The Radcliffe Red List of Endangered Crafts


Wallpaper making


The making of wallpaper by hand, including carving the blocks, either into wood or lino, and printing from the blocks.


Status Endangered
Craft category  Paper
Historic area of significance
Area currently practised  UK
Origin in the UK
Minimum no. of craftspeople required
Current no. of trainees  0
Current no. of skilled craftspeople  0
Current total no. of craftspeople  4





Printing from wooden blocks: While companies such as Cole & Sons have an archive of their blocks to design from and refer to, they are not used today as working tools. There are no companies in the UK which currently print from wooden blocks – and perhaps only one in the USA who makes and prints from wooden blocks.

Printing from lino blocks: There is an artisan tradition of printing from hand-cut lino blocks. The design is laid out and cut into lino blocks, either in relief or intaglio. The paper is pre-coloured, paint is added to the block, and the design is printed, either with a handheld roller or a hand-planked printing press. There are three makers in the UK practising this technique.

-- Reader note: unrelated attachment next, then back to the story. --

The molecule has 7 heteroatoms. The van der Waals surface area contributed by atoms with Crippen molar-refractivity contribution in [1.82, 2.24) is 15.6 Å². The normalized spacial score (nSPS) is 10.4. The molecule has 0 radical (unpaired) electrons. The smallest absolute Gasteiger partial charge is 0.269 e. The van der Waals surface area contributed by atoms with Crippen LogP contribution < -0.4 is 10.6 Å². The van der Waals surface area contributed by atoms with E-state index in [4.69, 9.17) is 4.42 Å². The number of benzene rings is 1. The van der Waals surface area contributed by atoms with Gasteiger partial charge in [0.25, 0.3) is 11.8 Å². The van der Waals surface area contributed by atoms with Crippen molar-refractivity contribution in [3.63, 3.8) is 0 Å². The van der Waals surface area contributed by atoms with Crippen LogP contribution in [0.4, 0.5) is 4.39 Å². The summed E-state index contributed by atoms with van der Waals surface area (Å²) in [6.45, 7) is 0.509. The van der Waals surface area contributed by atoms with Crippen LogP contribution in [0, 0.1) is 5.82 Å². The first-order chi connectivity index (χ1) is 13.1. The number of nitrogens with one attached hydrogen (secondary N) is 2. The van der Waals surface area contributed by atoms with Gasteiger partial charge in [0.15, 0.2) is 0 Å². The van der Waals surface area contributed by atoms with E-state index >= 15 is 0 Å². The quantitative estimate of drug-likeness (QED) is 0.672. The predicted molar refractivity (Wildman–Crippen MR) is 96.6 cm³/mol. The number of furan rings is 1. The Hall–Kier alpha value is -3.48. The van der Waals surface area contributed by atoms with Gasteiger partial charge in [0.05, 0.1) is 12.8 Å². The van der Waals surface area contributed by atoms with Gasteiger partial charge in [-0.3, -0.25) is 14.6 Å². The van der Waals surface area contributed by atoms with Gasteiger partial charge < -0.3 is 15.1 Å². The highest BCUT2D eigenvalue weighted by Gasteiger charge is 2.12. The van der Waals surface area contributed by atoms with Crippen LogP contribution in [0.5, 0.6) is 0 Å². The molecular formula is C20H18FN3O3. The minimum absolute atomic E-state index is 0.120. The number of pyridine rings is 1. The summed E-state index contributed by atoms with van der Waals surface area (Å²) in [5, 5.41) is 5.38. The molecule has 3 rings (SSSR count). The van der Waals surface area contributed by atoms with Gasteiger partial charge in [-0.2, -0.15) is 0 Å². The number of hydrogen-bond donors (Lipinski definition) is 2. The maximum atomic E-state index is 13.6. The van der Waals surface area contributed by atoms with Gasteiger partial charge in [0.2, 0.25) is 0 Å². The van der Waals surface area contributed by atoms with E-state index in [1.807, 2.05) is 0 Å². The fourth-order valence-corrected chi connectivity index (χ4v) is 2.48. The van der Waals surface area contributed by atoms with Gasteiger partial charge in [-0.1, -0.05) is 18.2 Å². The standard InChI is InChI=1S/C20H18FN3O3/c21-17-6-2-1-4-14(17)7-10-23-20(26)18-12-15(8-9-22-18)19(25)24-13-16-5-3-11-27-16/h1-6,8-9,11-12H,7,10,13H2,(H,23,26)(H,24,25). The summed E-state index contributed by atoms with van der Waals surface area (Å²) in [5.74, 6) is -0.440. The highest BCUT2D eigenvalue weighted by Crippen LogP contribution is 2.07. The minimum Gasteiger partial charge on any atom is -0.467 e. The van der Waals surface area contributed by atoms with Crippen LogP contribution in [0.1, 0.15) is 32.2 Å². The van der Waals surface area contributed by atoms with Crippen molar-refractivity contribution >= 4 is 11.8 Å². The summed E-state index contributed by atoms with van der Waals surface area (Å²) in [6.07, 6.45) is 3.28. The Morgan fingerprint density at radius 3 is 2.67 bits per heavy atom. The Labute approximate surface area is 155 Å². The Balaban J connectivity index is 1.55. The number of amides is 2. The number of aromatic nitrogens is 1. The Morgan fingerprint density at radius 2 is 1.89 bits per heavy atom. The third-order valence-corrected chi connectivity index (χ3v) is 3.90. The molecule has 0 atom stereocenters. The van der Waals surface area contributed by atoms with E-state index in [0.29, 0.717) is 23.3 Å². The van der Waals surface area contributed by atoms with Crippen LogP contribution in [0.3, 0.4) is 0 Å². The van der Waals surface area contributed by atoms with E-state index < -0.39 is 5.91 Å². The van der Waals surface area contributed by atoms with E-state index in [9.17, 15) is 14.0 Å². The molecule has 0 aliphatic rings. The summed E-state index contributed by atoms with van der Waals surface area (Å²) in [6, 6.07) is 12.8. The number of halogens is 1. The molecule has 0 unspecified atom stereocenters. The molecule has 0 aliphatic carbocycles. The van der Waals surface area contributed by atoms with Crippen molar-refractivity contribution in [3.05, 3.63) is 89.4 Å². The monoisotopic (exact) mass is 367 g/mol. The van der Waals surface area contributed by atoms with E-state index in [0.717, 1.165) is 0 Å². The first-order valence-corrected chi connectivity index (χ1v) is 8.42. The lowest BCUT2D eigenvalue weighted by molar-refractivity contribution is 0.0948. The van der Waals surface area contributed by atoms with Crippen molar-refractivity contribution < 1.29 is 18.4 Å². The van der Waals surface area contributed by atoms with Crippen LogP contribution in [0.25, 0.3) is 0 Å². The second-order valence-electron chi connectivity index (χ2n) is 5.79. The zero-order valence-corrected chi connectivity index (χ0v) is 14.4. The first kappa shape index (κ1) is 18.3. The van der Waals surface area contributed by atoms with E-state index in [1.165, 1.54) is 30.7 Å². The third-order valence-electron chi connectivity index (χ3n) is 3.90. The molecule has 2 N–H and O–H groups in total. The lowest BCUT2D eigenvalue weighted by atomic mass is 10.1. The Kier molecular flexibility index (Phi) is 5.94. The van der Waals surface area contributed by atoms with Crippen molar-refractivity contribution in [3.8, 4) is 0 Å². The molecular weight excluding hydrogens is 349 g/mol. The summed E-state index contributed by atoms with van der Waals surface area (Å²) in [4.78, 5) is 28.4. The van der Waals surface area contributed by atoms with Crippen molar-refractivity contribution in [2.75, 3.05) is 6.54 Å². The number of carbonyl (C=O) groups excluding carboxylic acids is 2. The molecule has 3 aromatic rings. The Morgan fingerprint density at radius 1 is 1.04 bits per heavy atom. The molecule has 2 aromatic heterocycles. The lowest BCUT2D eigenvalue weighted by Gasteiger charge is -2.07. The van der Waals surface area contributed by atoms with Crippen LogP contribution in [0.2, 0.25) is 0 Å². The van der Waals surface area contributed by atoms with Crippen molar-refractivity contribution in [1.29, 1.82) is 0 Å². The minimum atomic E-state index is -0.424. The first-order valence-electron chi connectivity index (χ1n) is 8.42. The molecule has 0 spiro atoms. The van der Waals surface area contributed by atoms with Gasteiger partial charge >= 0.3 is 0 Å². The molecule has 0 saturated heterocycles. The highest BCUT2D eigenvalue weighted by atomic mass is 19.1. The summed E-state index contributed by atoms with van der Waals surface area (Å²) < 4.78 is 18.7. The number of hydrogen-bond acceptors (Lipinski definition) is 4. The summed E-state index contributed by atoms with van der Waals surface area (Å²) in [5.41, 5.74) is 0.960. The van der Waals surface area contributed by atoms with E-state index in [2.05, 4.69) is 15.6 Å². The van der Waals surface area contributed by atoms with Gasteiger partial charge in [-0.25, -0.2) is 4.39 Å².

Screen printing: There are some makers who produce wall paper by screen printing, but there is little history of this as a method of manufacturing wallpaper.


Local forms




Issues affecting the viability of the craft

  • The demand for wallpaper is subject to changing tastes and fashion in interior decoration – block-printing currently seems to be in the zeitgeist.
  • Training: there is only one person running two introductory weekend courses a year in wallpaper making – while it is always fully booked and people very enthusiastic, rarely does anyone intend to set up a business or be serious in the craft.
  • It’s essential that those making block-printed wallpaper do so to the highest possible level. This includes the quality of the repeat design, the originality of the imagery, the mixing of inks, registration and presentation. People will only pay the premium attached to block-printed papers if the end result really sings.
  • Shortage of tools: The right machinery (offset litho press) is extremely difficult to either find or afford.


Support organisations


Craftspeople currently known


Other information